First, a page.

First Published: 2013-04-04

 

Salafists denounce Hamas: From resistance to crackdown on resistance

 

Sources close to Salafist group say Hamas which rules Gaza has arrested two Islamists in connection with rocket attacks on Israel.

 

Middle East Online

Crackdown on Salafists has become regular in Gaza

GAZA CITY (Palestinian Territories) - The Palestinian movement Hamas which rules Gaza has arrested two Islamists in connection with rocket attacks on Israel, sources close to a Salafist group said Thursday.

The Hamas interior ministry, however, denied any arrests had been made for "resistance against the occupation."

Hamas's "internal security apparatus in the last two days arrested two mujahedeen. One was released after several hours. The other is still detained," a Salafist source said on condition of anonymity.

The source said it was part of a "campaign to pursue Salafists after the targeting of Israel with rockets."

A Gaza-based Salafist group claimed firing rockets at Israel on Tuesday and Wednesday that landed in open fields, causing no damage or casualties. In response, Israel carried out two air strikes, also without causing harm.

The Mujahedeen Shura Council said the rocket attacks were a response to the death of a Palestinian who died of cancer while serving a life sentence in an Israeli prison.

Interior ministry spokesman Islam Shahwan denied there had been any "arrests for resistance to the enemy (Israel)," saying such action would "not help national consensus (unity)."

The Islamist movement Hamas, which has ruled the Gaza Strip since 2007, has regularly cracked down on Salafists in the territory, notably in 2009.

"Our security apparatus is part of the resistance and does not arrest anyone who resists the occupation. On the contrary, we encourage resistance," Shahwan said.

The Mujahedeen Shura Council, meanwhile, urged "the rational-minded in Hamas to pressure its security to release Salafists" in a statement on Thursday.

In response to the rocket attacks Israel has tightened a maritime restriction barring Gaza fishermen from operating more than three nautical miles off the Mediterranean coast.

The already stringent limits were tightened from six miles on March 21 after Salafist militants fired two rockets at southern Israel as US President Barack Obama was visiting the country.

Israel also closed down Kerem Shalom, Gaza's only goods crossing, and imposed tight restrictions on travel into and out of the territory via the northern Erez terminal which was limited to medical emergencies only.

A week later, the restrictions on the two crossings were lifted and Kerem Shalom and Erez began operating as normal.

But the fishing limitations were left in place, Palestinian officials said, with the Israeli army confirming it was a political decision taken after an uptick in rocket fire this week.

"It was decided after continuous firing of rockets today to keep the fishing zone limited to three miles until there is a political decision (to lift it)," a military spokesman said on Wednesday.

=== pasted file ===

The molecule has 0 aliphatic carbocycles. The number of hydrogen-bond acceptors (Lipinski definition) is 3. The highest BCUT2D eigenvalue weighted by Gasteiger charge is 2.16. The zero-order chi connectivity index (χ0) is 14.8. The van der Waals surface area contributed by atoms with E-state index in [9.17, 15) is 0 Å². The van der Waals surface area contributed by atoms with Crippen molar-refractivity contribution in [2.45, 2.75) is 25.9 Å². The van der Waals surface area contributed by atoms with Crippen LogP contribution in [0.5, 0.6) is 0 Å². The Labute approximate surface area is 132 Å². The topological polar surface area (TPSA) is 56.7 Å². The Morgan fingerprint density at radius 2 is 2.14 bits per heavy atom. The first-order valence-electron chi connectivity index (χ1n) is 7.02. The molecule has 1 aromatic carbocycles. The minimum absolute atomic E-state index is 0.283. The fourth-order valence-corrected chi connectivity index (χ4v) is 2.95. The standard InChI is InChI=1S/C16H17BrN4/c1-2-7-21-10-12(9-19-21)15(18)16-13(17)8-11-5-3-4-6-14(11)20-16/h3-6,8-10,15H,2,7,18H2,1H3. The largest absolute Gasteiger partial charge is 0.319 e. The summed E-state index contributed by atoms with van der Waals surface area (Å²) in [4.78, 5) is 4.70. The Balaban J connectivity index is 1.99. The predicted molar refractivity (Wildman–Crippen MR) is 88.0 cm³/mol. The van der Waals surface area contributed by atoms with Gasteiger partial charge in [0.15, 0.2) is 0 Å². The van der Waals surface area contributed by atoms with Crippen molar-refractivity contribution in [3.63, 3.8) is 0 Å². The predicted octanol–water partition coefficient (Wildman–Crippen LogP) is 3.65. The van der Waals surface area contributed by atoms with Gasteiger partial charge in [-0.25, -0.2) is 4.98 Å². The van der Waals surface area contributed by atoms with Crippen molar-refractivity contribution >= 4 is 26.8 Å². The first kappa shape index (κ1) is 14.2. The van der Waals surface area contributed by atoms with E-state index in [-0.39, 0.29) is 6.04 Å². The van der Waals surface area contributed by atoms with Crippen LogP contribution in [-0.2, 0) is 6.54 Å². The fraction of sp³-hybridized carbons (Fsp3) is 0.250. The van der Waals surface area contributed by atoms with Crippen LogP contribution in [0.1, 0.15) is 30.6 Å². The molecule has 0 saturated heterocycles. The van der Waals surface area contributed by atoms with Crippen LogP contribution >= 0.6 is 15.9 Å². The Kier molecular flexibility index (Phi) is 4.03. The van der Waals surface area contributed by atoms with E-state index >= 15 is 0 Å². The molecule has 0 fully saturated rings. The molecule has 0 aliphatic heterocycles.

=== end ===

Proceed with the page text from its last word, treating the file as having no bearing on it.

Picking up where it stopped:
"This is a political issue and we're waiting for the politicians' decision to be made."

Last week, two Israeli rights groups Gisha and B'Tselem, demanded that Israel lift the fishing restrictions, saying the measure amounted to "collective punishment."

 

Two Danes stabbed by man shouting ‘Allahu Akbar’ in Gabon

UN considers rejecting Trump Jerusalem decision

Israeli air traffic halted due to strikes

Iran's schools suffocate in smog

Christmas in Jordan dimmed by Jerusalem crisis

Turkey slams Austria ‘discrimination’

Tunisia elections delayed

Istanbul summit strong on the rhetoric, weak on concrete steps

Morocco’s Islamists elect new leader, walking away from predecessor’s populism

Palestinians call for protests against Pence Jerusalem visit

Palestinian billionaire detained in Saudi Arabia

Egypt opens Rafah crossing for four days

Turkey court releases 7 suspects in New Year attack trial

Palestinian activist killed in Gaza protests

Foreign fighters a worry as IS struggles to survive

Over half Syrian refugees in Lebanon live in 'extreme poverty'

Palestinians killed in continuing protests over Jerusalem occupation

Bourita: Extraordinary meeting between ECOWAS, Morocco to be held beginning of 2018

Saudi-led air strikes, clashes as Yemen forces battle rebels

Sahel force funding shows terrorism fight is Saudi 'priority'

UN 'appalled' at mass execution of jihadists in Iraq

Iraq's Sistani says Hashed should be under government control

Middle-class Egypt adapts as costs soar

Somalia's budget meets IMF terms

Israel PM questioned in graft probe

US says Iran supplied ballistic missile to Yemen rebels

Lebanon approves bid for oil, gas exploration

US to present 'irrefutable evidence' of Iran violations

Istanbul 'to remove Gulen links' from street names

Iraq hangs 38 jihadists

Pence to visit Middle East despite controversy

Hamas chief calls for continued Jerusalem protests

EU to repatriate 15,000 migrants from Libya in two months

Syria Kurds fear US ally will desert them after IS defeat

Israeli drugmaker Teva to cut 14,000 jobs over two years

Turkey rescues 51 migrants stranded on rocks

Saudi, UAE hold talks with Yemen Islamists

18 killed after bomber strikes Mogadishu police academy

Israeli air strikes target Hamas military facilities

US-led air strikes kill 23 civilians in Syria

Israel union calls nationwide strike over pharmaceutical giant job cuts

UN envoy urges Putin to press Assad for elections

Yemen's Huthi rebels release pro-Saleh media staff

Israel intelligence minister invites Saudi prince to visit

Saudi-led strikes kill 30 in rebel-run Yemen prison